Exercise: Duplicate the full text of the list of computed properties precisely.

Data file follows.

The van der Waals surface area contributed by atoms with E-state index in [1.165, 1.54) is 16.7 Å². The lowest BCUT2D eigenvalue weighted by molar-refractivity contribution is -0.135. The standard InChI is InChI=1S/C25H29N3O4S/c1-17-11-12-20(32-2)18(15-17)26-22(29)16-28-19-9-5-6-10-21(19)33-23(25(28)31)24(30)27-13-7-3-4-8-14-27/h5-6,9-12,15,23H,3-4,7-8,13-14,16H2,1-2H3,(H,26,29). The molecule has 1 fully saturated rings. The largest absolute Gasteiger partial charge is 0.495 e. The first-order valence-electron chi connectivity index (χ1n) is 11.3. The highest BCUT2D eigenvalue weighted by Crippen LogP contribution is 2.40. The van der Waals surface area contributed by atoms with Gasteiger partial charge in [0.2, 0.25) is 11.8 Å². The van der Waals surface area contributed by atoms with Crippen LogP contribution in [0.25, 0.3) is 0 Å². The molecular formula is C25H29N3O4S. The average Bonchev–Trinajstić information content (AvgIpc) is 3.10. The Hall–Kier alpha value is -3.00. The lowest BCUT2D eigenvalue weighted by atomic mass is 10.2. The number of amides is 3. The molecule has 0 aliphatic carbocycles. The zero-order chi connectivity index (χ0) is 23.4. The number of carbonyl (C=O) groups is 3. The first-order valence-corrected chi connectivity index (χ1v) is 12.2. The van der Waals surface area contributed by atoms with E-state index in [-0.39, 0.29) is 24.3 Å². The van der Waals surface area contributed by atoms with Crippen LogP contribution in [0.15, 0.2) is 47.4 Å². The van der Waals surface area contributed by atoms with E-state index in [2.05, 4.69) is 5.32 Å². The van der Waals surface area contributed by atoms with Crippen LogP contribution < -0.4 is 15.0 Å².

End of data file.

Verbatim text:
The van der Waals surface area contributed by atoms with E-state index in [1.165, 1.54) is 16.7 Å². The lowest BCUT2D eigenvalue weighted by molar-refractivity contribution is -0.135. The standard InChI is InChI=1S/C25H29N3O4S/c1-17-11-12-20(32-2)18(15-17)26-22(29)16-28-19-9-5-6-10-21(19)33-23(25(28)31)24(30)27-13-7-3-4-8-14-27/h5-6,9-12,15,23H,3-4,7-8,13-14,16H2,1-2H3,(H,26,29). The molecule has 1 fully saturated rings. The largest absolute Gasteiger partial charge is 0.495 e. The first-order valence-electron chi connectivity index (χ1n) is 11.3. The highest BCUT2D eigenvalue weighted by Crippen LogP contribution is 2.40. The van der Waals surface area contributed by atoms with Gasteiger partial charge in [0.2, 0.25) is 11.8 Å². The van der Waals surface area contributed by atoms with Crippen LogP contribution in [0.25, 0.3) is 0 Å². The molecular formula is C25H29N3O4S. The average Bonchev–Trinajstić information content (AvgIpc) is 3.10. The Hall–Kier alpha value is -3.00. The lowest BCUT2D eigenvalue weighted by atomic mass is 10.2. The number of amides is 3. The molecule has 0 aliphatic carbocycles. The zero-order chi connectivity index (χ0) is 23.4. The number of carbonyl (C=O) groups is 3. The first-order valence-corrected chi connectivity index (χ1v) is 12.2. The van der Waals surface area contributed by atoms with E-state index in [-0.39, 0.29) is 24.3 Å². The van der Waals surface area contributed by atoms with Crippen LogP contribution in [0.15, 0.2) is 47.4 Å². The van der Waals surface area contributed by atoms with E-state index in [2.05, 4.69) is 5.32 Å². The van der Waals surface area contributed by atoms with Crippen LogP contribution < -0.4 is 15.0 Å².